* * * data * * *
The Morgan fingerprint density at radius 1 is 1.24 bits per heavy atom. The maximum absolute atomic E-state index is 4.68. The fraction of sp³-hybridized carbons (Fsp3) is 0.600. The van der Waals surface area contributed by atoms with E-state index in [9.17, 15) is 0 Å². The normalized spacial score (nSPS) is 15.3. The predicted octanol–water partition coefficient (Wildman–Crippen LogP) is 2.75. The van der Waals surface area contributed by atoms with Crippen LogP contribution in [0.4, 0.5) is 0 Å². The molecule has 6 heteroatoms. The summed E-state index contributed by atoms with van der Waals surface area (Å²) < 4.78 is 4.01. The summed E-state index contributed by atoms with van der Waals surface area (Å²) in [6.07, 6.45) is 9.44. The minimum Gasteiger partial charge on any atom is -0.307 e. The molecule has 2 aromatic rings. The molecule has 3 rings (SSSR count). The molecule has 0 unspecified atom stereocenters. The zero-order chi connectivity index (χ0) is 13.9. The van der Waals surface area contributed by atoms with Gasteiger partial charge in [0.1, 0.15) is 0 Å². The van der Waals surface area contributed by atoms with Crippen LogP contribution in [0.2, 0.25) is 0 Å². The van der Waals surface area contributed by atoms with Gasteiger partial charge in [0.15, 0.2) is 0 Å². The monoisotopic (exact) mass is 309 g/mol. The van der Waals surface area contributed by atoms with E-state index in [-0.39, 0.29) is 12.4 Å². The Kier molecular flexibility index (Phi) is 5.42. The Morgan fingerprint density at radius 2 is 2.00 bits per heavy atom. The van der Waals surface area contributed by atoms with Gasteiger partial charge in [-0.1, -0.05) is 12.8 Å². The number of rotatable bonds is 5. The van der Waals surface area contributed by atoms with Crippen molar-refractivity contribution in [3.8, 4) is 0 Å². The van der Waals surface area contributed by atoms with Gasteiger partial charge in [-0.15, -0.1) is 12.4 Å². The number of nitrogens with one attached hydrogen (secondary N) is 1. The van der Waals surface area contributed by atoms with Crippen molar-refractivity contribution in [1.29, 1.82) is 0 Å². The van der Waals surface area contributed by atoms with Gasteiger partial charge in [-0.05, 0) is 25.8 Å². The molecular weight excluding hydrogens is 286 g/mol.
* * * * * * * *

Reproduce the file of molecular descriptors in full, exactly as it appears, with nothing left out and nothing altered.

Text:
The Morgan fingerprint density at radius 1 is 1.24 bits per heavy atom. The maximum absolute atomic E-state index is 4.68. The fraction of sp³-hybridized carbons (Fsp3) is 0.600. The van der Waals surface area contributed by atoms with E-state index in [9.17, 15) is 0 Å². The normalized spacial score (nSPS) is 15.3. The predicted octanol–water partition coefficient (Wildman–Crippen LogP) is 2.75. The van der Waals surface area contributed by atoms with Crippen LogP contribution in [0.4, 0.5) is 0 Å². The molecule has 6 heteroatoms. The summed E-state index contributed by atoms with van der Waals surface area (Å²) < 4.78 is 4.01. The summed E-state index contributed by atoms with van der Waals surface area (Å²) in [6.07, 6.45) is 9.44. The minimum Gasteiger partial charge on any atom is -0.307 e. The molecule has 2 aromatic rings. The molecule has 3 rings (SSSR count). The molecule has 0 unspecified atom stereocenters. The zero-order chi connectivity index (χ0) is 13.9. The van der Waals surface area contributed by atoms with Gasteiger partial charge in [0.1, 0.15) is 0 Å². The van der Waals surface area contributed by atoms with Crippen LogP contribution in [0.2, 0.25) is 0 Å². The van der Waals surface area contributed by atoms with Gasteiger partial charge in [0.15, 0.2) is 0 Å². The monoisotopic (exact) mass is 309 g/mol. The van der Waals surface area contributed by atoms with E-state index in [-0.39, 0.29) is 12.4 Å². The Kier molecular flexibility index (Phi) is 5.42. The Morgan fingerprint density at radius 2 is 2.00 bits per heavy atom. The van der Waals surface area contributed by atoms with Gasteiger partial charge in [-0.1, -0.05) is 12.8 Å². The number of rotatable bonds is 5. The van der Waals surface area contributed by atoms with Crippen molar-refractivity contribution in [3.8, 4) is 0 Å². The van der Waals surface area contributed by atoms with Gasteiger partial charge in [-0.15, -0.1) is 12.4 Å². The number of nitrogens with one attached hydrogen (secondary N) is 1. The van der Waals surface area contributed by atoms with Crippen molar-refractivity contribution in [1.29, 1.82) is 0 Å². The van der Waals surface area contributed by atoms with Gasteiger partial charge in [-0.05, 0) is 25.8 Å². The molecular weight excluding hydrogens is 286 g/mol.